Trickbot has formed a partnership with another banking Trojan, IcedID, to help distribute each other’s malware more widely — and possibly co-develop new capabilities.

A July 2018 Fortinet investigation into recent attacks using Trickbot showed that it was not only infecting victims’ networks to steal information, but also sending commands via its command and control (C&C) server to download the latest versions of IcedID. IcedID, a banking Trojan that spreads spam via email, was first discovered by IBM X-Force researchers late last year.

Trickbot, meanwhile, has been downloaded by IcedID in other campaigns.

When Two Trojans Are Worse Than One

Cybercriminals were once relatively territorial in how they worked. For instance, one of the first steps a banking Trojan might take upon penetrating an organization’s defenses would be to kill or remove competitive malware. The collaboration between Trickbot and IcedID suggests greater cooperation among groups of hackers who are subjecting victims to several exploits at once.

The researchers also noted that the two bots are now working similarly in some ways. IcedID, for instance, has added file name obfuscations and file content encryption — just like Trickbot. If banking Trojans are serving as a distribution channel for each other, it’s possible they are also giving each other ideas on how to become even more potent as they develop their next variant.

How “Least Privilege” Can Offer Greater Security

Trickbot and IcedID are not alone, and it may be difficult for even the most robust defenses to keep out every banking Trojan. Instead, IBM Security experts suggest expanding the way security teams think about the principle of least privilege.

By making sure employees can only make use of the applications and other resources they need on a daily basis — not just by role but by specific activities — it can make it more difficult for the likes of Trickbot and IcedID to get access to more credentials if they manage to break in.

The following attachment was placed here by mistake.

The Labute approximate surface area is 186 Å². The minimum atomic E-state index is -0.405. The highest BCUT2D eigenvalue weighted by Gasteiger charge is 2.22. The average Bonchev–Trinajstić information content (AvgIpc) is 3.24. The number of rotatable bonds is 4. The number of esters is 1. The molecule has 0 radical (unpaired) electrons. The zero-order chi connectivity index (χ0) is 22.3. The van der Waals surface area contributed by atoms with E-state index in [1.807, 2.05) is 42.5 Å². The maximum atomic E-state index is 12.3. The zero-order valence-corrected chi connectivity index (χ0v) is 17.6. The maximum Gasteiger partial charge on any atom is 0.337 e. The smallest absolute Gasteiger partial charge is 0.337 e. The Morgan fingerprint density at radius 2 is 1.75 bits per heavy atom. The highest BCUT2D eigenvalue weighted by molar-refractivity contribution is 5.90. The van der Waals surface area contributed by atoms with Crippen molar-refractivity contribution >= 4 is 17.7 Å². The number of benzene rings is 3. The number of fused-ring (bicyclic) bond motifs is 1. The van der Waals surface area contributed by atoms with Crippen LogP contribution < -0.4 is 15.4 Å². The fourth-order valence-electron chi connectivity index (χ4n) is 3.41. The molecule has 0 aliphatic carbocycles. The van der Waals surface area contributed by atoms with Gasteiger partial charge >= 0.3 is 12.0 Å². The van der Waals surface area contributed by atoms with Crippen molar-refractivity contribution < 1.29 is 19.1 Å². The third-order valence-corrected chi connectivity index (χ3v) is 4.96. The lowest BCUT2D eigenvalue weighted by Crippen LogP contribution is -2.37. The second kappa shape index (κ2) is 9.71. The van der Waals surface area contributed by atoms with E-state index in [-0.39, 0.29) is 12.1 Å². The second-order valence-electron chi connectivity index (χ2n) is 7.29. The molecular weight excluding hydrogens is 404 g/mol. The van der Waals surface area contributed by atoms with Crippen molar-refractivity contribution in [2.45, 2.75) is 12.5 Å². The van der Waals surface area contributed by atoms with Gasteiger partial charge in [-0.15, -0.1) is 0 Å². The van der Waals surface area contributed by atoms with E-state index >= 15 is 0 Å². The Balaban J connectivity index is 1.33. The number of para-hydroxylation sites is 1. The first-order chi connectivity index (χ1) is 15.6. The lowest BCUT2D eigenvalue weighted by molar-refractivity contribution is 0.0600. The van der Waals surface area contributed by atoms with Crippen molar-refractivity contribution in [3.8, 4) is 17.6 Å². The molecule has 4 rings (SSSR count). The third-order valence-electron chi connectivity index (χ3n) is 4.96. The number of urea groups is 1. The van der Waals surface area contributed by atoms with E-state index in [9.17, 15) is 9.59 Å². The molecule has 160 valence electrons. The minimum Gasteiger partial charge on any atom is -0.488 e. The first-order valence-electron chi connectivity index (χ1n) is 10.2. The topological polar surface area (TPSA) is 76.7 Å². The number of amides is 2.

Segmenting the network into areas where certain data or resources are under more strict control, meanwhile, could mean cybercriminals would have to work even harder to penetrate further and do damage. It might even be easier to spot them when they try to do so.

Source: Fortinet

More from

The White House on Quantum Encryption and IoT Labels

A recent White House Fact Sheet outlined the current and future U.S. cybersecurity priorities. While most of the topics covered were in line with expectations, others drew more attention. The emphasis on critical infrastructure protection is clearly a top national priority. However, the plan is to create a labeling system for IoT devices, identifying the ones with the highest cybersecurity standards. Few expected that news. The topic of quantum-resistant encryption reveals that such concerns may become a reality sooner than…

Contain Breaches and Gain Visibility With Microsegmentation

Organizations must grapple with challenges from various market forces. Digital transformation, cloud adoption, hybrid work environments and geopolitical and economic challenges all have a part to play. These forces have especially manifested in more significant security threats to expanding IT attack surfaces. Breach containment is essential, and zero trust security principles can be applied to curtail attacks across IT environments, minimizing business disruption proactively. Microsegmentation has emerged as a viable solution through its continuous visualization of workload and device communications…

CEO, CIO or CFO: Who Should Your CISO Report To?

As we move deeper into a digitally dependent future, the growing concern of data breaches and other cyber threats has led to the rise of the Chief Information Security Officer (CISO). This position is essential in almost every company that relies on digital information. They are responsible for developing and implementing strategies to harden the organization's defenses against cyberattacks. However, while many organizations don't question the value of a CISO, there should be more debate over who this important role…

Malware-as-a-Service Flaunts Its Tally of Users and Victims

As time passes, the security landscape keeps getting stranger and scarier. How long did the “not if, but when” mentality towards cyberattacks last — a few years, maybe? Now, security pros think in terms of how often will their organization be attacked and at what cost. Or they consider how the difference between legitimate Software-as-a-Service (SaaS) brands and Malware-as-a-Service (MaaS) gangs keeps getting blurrier. MaaS operators provide web-based services, slick UX, tiered subscriptions, newsletters and Telegram channels that keep users…